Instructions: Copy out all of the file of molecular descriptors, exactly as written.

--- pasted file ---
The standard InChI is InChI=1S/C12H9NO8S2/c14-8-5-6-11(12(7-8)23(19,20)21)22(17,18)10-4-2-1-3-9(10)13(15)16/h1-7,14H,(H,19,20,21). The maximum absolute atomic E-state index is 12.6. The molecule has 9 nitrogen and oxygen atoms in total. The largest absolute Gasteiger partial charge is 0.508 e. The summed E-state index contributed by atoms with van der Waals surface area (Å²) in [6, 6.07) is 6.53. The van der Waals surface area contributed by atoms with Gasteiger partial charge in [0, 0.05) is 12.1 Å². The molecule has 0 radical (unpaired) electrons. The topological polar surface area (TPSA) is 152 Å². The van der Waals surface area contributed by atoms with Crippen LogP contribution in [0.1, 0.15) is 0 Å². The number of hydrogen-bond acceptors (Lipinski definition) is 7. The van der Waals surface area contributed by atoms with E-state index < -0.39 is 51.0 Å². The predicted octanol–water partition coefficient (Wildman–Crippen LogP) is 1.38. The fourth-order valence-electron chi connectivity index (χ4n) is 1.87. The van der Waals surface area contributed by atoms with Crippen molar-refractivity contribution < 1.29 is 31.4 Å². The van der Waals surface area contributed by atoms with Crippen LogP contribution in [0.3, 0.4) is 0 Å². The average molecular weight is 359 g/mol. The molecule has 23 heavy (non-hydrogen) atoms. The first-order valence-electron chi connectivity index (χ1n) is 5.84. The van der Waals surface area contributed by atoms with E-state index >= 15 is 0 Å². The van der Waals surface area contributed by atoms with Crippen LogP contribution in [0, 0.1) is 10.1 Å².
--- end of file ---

The standard InChI is InChI=1S/C12H9NO8S2/c14-8-5-6-11(12(7-8)23(19,20)21)22(17,18)10-4-2-1-3-9(10)13(15)16/h1-7,14H,(H,19,20,21). The maximum absolute atomic E-state index is 12.6. The molecule has 9 nitrogen and oxygen atoms in total. The largest absolute Gasteiger partial charge is 0.508 e. The summed E-state index contributed by atoms with van der Waals surface area (Å²) in [6, 6.07) is 6.53. The van der Waals surface area contributed by atoms with Gasteiger partial charge in [0, 0.05) is 12.1 Å². The molecule has 0 radical (unpaired) electrons. The topological polar surface area (TPSA) is 152 Å². The van der Waals surface area contributed by atoms with Crippen LogP contribution in [0.1, 0.15) is 0 Å². The number of hydrogen-bond acceptors (Lipinski definition) is 7. The van der Waals surface area contributed by atoms with E-state index < -0.39 is 51.0 Å². The predicted octanol–water partition coefficient (Wildman–Crippen LogP) is 1.38. The fourth-order valence-electron chi connectivity index (χ4n) is 1.87. The van der Waals surface area contributed by atoms with Crippen molar-refractivity contribution < 1.29 is 31.4 Å². The van der Waals surface area contributed by atoms with Crippen LogP contribution in [0.3, 0.4) is 0 Å². The average molecular weight is 359 g/mol. The molecule has 23 heavy (non-hydrogen) atoms. The first-order valence-electron chi connectivity index (χ1n) is 5.84. The van der Waals surface area contributed by atoms with E-state index >= 15 is 0 Å². The van der Waals surface area contributed by atoms with Crippen LogP contribution in [0, 0.1) is 10.1 Å².